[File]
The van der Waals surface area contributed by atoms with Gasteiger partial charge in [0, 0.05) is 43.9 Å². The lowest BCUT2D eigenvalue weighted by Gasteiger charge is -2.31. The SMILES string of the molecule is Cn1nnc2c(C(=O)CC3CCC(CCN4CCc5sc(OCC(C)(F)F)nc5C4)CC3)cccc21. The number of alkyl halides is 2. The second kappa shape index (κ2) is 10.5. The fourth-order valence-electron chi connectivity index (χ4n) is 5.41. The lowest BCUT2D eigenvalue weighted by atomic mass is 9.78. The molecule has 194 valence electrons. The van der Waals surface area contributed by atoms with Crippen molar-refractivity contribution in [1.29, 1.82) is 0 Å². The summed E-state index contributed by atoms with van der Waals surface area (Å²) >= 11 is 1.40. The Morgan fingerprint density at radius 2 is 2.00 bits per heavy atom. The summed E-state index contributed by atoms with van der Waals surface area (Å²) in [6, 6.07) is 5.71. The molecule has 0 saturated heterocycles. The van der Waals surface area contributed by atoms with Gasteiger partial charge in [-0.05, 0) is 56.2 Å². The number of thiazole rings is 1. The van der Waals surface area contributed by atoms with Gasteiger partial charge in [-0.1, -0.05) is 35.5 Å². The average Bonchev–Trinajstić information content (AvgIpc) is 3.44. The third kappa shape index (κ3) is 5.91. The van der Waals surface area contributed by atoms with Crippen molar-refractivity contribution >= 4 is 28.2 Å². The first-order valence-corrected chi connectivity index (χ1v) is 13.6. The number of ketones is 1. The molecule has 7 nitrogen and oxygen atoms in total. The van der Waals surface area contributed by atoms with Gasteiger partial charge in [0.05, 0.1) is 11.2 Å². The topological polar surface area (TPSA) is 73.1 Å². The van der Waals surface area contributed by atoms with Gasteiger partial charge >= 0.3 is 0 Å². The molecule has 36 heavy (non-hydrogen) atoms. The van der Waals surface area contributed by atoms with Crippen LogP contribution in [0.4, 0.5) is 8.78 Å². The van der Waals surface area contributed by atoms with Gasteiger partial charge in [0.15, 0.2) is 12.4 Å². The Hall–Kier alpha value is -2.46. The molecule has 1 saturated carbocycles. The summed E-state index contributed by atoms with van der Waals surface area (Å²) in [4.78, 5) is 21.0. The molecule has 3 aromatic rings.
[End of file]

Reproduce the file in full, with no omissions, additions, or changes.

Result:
The van der Waals surface area contributed by atoms with Gasteiger partial charge in [0, 0.05) is 43.9 Å². The lowest BCUT2D eigenvalue weighted by Gasteiger charge is -2.31. The SMILES string of the molecule is Cn1nnc2c(C(=O)CC3CCC(CCN4CCc5sc(OCC(C)(F)F)nc5C4)CC3)cccc21. The number of alkyl halides is 2. The second kappa shape index (κ2) is 10.5. The fourth-order valence-electron chi connectivity index (χ4n) is 5.41. The lowest BCUT2D eigenvalue weighted by atomic mass is 9.78. The molecule has 194 valence electrons. The van der Waals surface area contributed by atoms with Crippen molar-refractivity contribution in [1.29, 1.82) is 0 Å². The summed E-state index contributed by atoms with van der Waals surface area (Å²) >= 11 is 1.40. The Morgan fingerprint density at radius 2 is 2.00 bits per heavy atom. The summed E-state index contributed by atoms with van der Waals surface area (Å²) in [6, 6.07) is 5.71. The molecule has 0 saturated heterocycles. The van der Waals surface area contributed by atoms with Gasteiger partial charge in [-0.05, 0) is 56.2 Å². The number of thiazole rings is 1. The van der Waals surface area contributed by atoms with Gasteiger partial charge in [-0.1, -0.05) is 35.5 Å². The average Bonchev–Trinajstić information content (AvgIpc) is 3.44. The third kappa shape index (κ3) is 5.91. The van der Waals surface area contributed by atoms with Crippen molar-refractivity contribution >= 4 is 28.2 Å². The first-order valence-corrected chi connectivity index (χ1v) is 13.6. The number of ketones is 1. The molecule has 7 nitrogen and oxygen atoms in total. The van der Waals surface area contributed by atoms with Gasteiger partial charge in [0.05, 0.1) is 11.2 Å². The topological polar surface area (TPSA) is 73.1 Å². The van der Waals surface area contributed by atoms with Gasteiger partial charge >= 0.3 is 0 Å². The molecule has 36 heavy (non-hydrogen) atoms. The van der Waals surface area contributed by atoms with Crippen LogP contribution in [0.4, 0.5) is 8.78 Å². The van der Waals surface area contributed by atoms with Gasteiger partial charge in [0.15, 0.2) is 12.4 Å². The Hall–Kier alpha value is -2.46. The molecule has 1 saturated carbocycles. The summed E-state index contributed by atoms with van der Waals surface area (Å²) in [4.78, 5) is 21.0. The molecule has 3 aromatic rings.